World Book Day: Reading is the key to all learning

Rows of books are piled up with a plant pot out of focus in the background

Thursday 4th of March marks World Book Day 2021 - Credit: Getty Images

World Book Day. Three words that strike fear into the heart of any Primary-school parent.

Also known as ‘Dressing-up-in-your-favourite-book-character-costume Day’ for children under 11 or ‘How-the-hell-can-I-make-a-costume-for-THAT-character Day’ for parents.

I have to say I’m one of those people that loves an opportunity to dress up; sadly, mine are now too old for the costumes but the love of books and storytelling never ages.

Schools always go the extra mile for World Book Day to really celebrate reading which is exactly what World Book Day is about, whether that’s Primaries encouraging costumes or our fabulous Exmouth Community College arranging author visits thanks to superb librarian, Lou Burrows.

Started in 1995 by UNESCO the World Book Day celebration was intended to reposition reading as ‘fun, relevant, accessible, exciting, and [with] the power to transform lives’.

Now marked in over 100 countries around the globe, World Book Day is supported by authors, illustrators, publishers, bookshops and libraries.

Each year in the UK school children are given a special book token, distributed through schools, which can be exchanged at no cost for one of the special edition books created for World Book Day or can be used for £1 off the cost of any other book.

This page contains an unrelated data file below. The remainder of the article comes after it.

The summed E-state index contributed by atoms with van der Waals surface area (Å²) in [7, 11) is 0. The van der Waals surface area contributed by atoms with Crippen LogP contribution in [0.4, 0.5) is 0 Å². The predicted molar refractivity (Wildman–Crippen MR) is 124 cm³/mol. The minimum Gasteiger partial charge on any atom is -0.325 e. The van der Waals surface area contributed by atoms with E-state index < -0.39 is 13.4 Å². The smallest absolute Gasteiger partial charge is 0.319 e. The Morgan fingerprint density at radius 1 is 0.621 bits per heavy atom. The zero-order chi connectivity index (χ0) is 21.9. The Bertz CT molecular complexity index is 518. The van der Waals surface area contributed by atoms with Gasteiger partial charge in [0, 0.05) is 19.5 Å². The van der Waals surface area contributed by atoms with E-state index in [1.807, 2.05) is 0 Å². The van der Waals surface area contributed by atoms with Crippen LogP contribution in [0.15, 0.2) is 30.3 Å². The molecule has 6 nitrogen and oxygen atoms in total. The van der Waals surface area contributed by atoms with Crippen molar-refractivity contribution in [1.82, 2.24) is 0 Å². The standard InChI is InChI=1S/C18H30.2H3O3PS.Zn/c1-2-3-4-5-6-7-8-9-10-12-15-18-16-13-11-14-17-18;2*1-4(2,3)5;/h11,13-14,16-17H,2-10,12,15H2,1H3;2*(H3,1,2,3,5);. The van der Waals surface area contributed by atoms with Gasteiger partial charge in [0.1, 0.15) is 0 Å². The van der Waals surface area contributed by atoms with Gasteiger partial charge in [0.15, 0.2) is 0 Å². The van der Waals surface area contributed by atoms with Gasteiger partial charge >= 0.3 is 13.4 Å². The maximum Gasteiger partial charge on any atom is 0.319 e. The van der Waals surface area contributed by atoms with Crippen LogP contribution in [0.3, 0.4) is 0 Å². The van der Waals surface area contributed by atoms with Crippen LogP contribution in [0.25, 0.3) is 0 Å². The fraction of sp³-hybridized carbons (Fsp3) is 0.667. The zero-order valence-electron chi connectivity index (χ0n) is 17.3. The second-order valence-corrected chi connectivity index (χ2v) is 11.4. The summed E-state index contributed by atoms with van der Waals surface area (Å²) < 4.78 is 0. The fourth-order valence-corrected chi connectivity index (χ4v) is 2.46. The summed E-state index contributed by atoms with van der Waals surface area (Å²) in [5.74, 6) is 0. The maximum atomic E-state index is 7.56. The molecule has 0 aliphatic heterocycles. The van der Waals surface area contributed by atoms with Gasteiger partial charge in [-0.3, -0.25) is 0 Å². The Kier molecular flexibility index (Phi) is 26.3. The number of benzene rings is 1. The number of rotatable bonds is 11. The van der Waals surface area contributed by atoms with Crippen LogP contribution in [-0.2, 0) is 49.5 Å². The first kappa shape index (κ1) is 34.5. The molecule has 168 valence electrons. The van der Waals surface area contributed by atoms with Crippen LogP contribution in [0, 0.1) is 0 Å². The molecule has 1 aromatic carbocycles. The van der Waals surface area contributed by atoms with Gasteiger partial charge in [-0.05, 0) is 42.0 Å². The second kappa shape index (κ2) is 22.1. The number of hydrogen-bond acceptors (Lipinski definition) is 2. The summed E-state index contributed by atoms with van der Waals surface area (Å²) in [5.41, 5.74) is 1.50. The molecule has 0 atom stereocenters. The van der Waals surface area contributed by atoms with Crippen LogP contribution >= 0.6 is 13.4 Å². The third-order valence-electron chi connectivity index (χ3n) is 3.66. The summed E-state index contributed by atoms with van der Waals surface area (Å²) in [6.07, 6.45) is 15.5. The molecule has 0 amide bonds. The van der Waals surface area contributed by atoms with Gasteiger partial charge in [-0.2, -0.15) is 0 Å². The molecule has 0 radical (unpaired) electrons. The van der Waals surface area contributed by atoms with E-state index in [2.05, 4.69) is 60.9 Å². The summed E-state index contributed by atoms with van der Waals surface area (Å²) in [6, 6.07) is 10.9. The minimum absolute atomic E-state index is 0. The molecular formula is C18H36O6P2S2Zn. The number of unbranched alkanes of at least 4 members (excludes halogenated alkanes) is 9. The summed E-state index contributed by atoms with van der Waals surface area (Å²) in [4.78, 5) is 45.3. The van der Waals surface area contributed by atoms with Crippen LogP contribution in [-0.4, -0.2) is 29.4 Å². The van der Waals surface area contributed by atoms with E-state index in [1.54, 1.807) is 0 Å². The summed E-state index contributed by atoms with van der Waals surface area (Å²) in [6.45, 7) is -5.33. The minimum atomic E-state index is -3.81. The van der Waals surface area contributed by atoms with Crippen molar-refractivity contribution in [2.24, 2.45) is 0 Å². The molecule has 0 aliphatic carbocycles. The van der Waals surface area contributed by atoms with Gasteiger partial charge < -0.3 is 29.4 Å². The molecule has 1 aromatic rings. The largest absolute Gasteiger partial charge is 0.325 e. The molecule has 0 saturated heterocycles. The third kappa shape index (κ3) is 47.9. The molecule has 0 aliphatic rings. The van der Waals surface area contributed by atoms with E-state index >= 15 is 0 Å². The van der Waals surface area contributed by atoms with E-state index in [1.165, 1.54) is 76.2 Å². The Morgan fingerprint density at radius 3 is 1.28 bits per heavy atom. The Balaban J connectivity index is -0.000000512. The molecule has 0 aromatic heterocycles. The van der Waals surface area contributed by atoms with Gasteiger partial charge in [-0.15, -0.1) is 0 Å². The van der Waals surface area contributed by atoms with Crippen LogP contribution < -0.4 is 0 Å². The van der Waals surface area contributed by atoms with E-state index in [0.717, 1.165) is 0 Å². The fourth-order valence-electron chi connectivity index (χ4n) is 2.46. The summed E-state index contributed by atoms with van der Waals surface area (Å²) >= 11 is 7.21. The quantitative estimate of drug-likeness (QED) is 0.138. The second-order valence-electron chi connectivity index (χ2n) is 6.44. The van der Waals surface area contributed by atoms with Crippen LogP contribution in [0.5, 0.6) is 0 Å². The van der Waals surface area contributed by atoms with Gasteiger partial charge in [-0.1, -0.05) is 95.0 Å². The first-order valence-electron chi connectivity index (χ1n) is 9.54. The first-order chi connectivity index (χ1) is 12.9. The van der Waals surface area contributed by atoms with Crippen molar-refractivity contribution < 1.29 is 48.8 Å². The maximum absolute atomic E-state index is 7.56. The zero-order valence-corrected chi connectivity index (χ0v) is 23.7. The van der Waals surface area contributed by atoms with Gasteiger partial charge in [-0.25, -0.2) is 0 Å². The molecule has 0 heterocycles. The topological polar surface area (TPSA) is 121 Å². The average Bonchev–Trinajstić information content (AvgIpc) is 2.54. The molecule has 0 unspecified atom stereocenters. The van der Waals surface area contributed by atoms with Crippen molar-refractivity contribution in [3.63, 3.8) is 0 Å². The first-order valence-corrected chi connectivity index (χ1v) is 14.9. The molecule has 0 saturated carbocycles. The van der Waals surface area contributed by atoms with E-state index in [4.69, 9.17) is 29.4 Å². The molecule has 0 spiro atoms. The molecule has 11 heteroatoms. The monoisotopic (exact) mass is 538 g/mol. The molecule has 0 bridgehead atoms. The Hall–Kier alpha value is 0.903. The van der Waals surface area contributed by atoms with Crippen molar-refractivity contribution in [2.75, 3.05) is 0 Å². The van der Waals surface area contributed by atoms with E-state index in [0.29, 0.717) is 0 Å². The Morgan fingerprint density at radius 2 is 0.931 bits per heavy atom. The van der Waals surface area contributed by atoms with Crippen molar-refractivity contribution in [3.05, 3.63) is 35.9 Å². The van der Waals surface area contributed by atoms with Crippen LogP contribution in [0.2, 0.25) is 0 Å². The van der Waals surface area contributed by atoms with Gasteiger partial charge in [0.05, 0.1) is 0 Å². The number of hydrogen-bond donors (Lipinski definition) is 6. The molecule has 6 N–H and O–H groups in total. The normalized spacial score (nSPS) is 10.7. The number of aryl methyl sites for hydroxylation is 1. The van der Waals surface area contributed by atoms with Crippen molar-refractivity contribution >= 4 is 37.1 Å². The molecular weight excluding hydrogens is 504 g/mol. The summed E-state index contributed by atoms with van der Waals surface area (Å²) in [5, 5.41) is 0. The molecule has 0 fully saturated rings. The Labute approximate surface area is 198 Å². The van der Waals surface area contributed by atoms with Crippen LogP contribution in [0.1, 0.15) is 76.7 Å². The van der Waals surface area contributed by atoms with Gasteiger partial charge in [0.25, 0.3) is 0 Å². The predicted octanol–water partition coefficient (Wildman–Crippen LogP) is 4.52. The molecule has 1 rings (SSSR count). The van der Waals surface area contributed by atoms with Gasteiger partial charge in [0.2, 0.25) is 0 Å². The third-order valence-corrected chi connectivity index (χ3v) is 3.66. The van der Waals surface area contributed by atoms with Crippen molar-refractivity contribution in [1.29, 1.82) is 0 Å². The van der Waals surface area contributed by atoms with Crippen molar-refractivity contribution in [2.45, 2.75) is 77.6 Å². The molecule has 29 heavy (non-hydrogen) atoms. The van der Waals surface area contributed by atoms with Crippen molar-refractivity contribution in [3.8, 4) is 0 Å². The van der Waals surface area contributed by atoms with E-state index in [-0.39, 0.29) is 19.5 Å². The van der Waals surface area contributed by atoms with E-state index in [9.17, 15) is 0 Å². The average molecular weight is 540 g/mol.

We are very lucky here in East Devon to have a world class literary festival on our doorstep.

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There will be three author events free to access for all children, families and schools posted online on the 4th March: Rob Biddulph the illustrator will be encouraging viewers to draw along with him, Sophy Henn will be talking about her new book ‘Pizazz’ and author Sita Brahmachari – author of one of the World Book Day books will be sharing ‘When Secrets set Sail’.

These three events are aimed at primary age children and further details can be found on the www.budlitfest.org.uk website.

In addition, there is also a spring weekend of author talks for the grown-ups across 13th and 14th March- tickets for these events need to be booked- details again on the festival website.

As someone who believes that reading is the key to all learning, I can’t stress how important a celebration like World Book Day is.

It’s a sad fact that many children still grow up not owning a single book and figures from the WBD charity confirm that as many as ‘1 in 3 of children in receipt of free school meals, said the book they ‘bought’ with their WBD book token was the first book they had of their own’. In these times of educational inequality exacerbated by the pandemic, we should be doing all we can to ensure access to books for all children- particularly with libraries not operating as usual. So despite still working from home/home-schooling, we should make 4th March a day to celebrate stories- costumes optional!

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